Many of the Land of the Fanns sites are in Havering. During our exploratory visits in May 2019, we came across a large group of walkers on an early Tuesday morning. They were a lively bunch, full of laughter, and crowded into the steamy café of the Essex Wildlife Visitor Centre at Hornchurch Country Park.
Later in the week, we encountered a similar group, with some of the same faces at Eastbrookend, I was intrigued. What was attracting these people in such numbers to walk?
I asked around and discovered this was Havering Walking for Health which was set up in 2003. Apparently, it started as an exercise group in Harold Lodge, as a programme for Hornchurch Hospital Heart Patients and later progressed to walking.
It is part of the Walking for Health national programme which encourages people to exercise for the benefits of their health, suitable for all ages and abilities, and aimed at those who are currently least active.
It is run by volunteers, and supported by the London Borough of Havering. There are more than 20 trained walk leaders and 20 walk venues. Walks take place six days a week and range from 30-90 min in length and are graded from easy to hard.
I decided to join them at Eastbrookend Country Park one sunny Friday morning in January.
The car park was busy, older people booting up, and scurrying into The Millennium Centre Café where Anne was registering walkers. The room was full, I could spot walk leaders in hi-vis jackets, rallying the crowd into groups, there were going to be three simultaneous walks, setting off at the same time on different routes and at varying paces.
I am introduced to a very smiley walk leader, Brian Potter. He chats effortlessly telling me he leads three walks a week, here on Fridays and at Hornchurch Country Park on Mondays and Wednesdays.
“What does it take to become a leader?” I ask.
“You just need to offer your time, then you get a day’s training, so we know how to look after people, and keep everyone together.”
We get going at a reasonable pace, there must be about 25 in this group who are of a variety of ages and backgrounds and with a number of health issues. Many are in recovery, many are living with cancer.
“It helps to be able to share our experiences.” One of the men told me. “There’s a few of us here with prostate cancer. I’m just getting back out again.”
I catch up with a Ramblers veteran Michael, known in the area as the man who campaigned for the footbridge over the river Rom, opening up walks across two London Boroughs and who now walks with this group several times a week.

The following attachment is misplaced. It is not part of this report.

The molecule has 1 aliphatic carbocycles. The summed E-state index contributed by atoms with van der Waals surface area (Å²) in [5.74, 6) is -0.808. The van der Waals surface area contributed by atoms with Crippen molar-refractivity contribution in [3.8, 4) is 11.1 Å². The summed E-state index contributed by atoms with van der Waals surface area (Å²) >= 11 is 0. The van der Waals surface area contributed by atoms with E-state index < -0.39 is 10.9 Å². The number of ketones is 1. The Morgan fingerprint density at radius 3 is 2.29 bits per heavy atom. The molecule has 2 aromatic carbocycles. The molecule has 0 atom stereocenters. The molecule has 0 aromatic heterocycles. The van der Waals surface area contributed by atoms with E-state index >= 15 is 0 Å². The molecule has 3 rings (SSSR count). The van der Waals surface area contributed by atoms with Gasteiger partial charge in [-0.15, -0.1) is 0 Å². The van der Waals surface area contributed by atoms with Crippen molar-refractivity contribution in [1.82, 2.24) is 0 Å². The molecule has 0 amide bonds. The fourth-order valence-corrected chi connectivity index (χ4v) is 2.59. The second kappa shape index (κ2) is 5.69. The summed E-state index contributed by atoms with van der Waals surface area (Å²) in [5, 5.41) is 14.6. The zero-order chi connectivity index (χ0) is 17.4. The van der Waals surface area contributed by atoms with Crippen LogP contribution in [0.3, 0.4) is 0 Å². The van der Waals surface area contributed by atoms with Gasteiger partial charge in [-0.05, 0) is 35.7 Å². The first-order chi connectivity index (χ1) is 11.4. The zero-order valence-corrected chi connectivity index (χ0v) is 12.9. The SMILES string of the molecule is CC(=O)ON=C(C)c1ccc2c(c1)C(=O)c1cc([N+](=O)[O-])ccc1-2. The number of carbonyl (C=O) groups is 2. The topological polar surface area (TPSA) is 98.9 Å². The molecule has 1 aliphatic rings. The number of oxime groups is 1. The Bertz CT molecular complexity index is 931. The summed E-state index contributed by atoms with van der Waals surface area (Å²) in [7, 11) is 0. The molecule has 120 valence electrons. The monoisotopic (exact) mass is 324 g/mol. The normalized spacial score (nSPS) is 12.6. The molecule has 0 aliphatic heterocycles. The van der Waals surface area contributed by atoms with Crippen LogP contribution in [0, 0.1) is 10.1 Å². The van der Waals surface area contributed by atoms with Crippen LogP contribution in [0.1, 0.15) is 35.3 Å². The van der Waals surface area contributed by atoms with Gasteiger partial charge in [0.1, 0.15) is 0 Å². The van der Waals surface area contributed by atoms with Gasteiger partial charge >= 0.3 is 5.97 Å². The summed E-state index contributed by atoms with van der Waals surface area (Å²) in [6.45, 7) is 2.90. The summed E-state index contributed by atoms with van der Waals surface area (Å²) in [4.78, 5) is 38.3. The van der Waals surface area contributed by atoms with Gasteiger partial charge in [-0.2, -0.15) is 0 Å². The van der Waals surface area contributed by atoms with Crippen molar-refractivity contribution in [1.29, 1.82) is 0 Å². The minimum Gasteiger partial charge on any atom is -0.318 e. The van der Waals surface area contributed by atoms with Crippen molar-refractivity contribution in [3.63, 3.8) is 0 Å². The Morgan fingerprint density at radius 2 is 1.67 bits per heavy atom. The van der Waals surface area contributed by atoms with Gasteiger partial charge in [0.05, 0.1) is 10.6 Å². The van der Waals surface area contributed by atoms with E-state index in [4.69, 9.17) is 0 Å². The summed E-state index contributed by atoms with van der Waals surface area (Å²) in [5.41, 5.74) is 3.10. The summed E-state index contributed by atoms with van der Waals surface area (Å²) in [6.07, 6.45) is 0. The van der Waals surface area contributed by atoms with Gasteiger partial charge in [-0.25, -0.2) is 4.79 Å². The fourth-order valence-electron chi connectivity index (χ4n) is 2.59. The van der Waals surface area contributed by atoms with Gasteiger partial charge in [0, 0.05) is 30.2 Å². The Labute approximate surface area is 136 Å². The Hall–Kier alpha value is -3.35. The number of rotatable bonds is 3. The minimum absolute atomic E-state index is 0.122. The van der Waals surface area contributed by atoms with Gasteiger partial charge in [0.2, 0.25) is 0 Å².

“I had to get rid of the car. So, it’s important that I can get here by bus. These walks keep me going.” A few yards later he adds, “I suffer from depression, I don’t find it easy to socialise and my doctor tells me I have to be with other people, talk to them, and this is the easiest way for me to interact.”
We walk around the lake, through the muddy woods and along the side of the river Rom. The water is high and we have to dodge dangling brambles. Someone comes to the rescue reaching into his Osprey backpack.
“I usually carry secateurs and a small saw just in case” He laughs, “always handy, especially when we’re designing a new path through here.”
We pass a farmhouse. “My wife’s father lived in that cottage.” Another reminisced. “She’s not with us anymore.” He introduces himself as Colin. “I was a mess when I turned up for my first walk. My doctor sent me to cope with the bereavement. At first it was a reason to get out of bed, breaking up the empty days.”
A little while later I was introduced to Marian. She tells me how she met Colin.
“We shared so much. We’d both recently lost our partners.” At some point, they got together she tells me. “But we don’t forget the past, we go and visit them, they’re still part of our new lives.” She giggles “We’ve had two weddings in this group.”
The hour seems to have passed by in a flash and we’re soon back in the café – which is geared up now to serve coffee and cake. Most of the walkers stay, it’s an important part of the routine. One group are planning to go away together next week. “We often go on holiday, you know. And we always put on a good Christmas lunch.”
“Walking is the best thing you can do.” One woman says.
“It’s not the walking,” A second woman chips in. “It’s the talking.”
One leads to the other, doesn’t it?
I know this, the same happened to me ten years ago, that’s why I’m here today.
Landscape Character Area